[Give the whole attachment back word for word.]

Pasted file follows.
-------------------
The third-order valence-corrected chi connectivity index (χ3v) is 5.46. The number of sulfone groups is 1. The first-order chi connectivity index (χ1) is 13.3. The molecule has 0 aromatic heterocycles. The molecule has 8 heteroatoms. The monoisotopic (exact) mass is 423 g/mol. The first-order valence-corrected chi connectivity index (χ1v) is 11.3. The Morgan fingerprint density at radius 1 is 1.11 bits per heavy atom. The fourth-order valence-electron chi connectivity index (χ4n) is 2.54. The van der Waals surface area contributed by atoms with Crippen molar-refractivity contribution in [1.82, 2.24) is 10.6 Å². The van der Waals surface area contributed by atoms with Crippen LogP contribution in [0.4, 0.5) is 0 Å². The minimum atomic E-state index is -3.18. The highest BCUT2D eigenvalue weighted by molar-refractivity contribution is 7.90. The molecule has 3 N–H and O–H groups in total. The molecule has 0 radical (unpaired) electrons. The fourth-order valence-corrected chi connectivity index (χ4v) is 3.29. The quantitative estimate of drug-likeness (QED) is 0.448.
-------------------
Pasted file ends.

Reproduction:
The third-order valence-corrected chi connectivity index (χ3v) is 5.46. The number of sulfone groups is 1. The first-order chi connectivity index (χ1) is 13.3. The molecule has 0 aromatic heterocycles. The molecule has 8 heteroatoms. The monoisotopic (exact) mass is 423 g/mol. The first-order valence-corrected chi connectivity index (χ1v) is 11.3. The Morgan fingerprint density at radius 1 is 1.11 bits per heavy atom. The fourth-order valence-electron chi connectivity index (χ4n) is 2.54. The van der Waals surface area contributed by atoms with Crippen molar-refractivity contribution in [1.82, 2.24) is 10.6 Å². The van der Waals surface area contributed by atoms with Crippen LogP contribution in [0.4, 0.5) is 0 Å². The minimum atomic E-state index is -3.18. The highest BCUT2D eigenvalue weighted by molar-refractivity contribution is 7.90. The molecule has 3 N–H and O–H groups in total. The molecule has 0 radical (unpaired) electrons. The fourth-order valence-corrected chi connectivity index (χ4v) is 3.29. The quantitative estimate of drug-likeness (QED) is 0.448.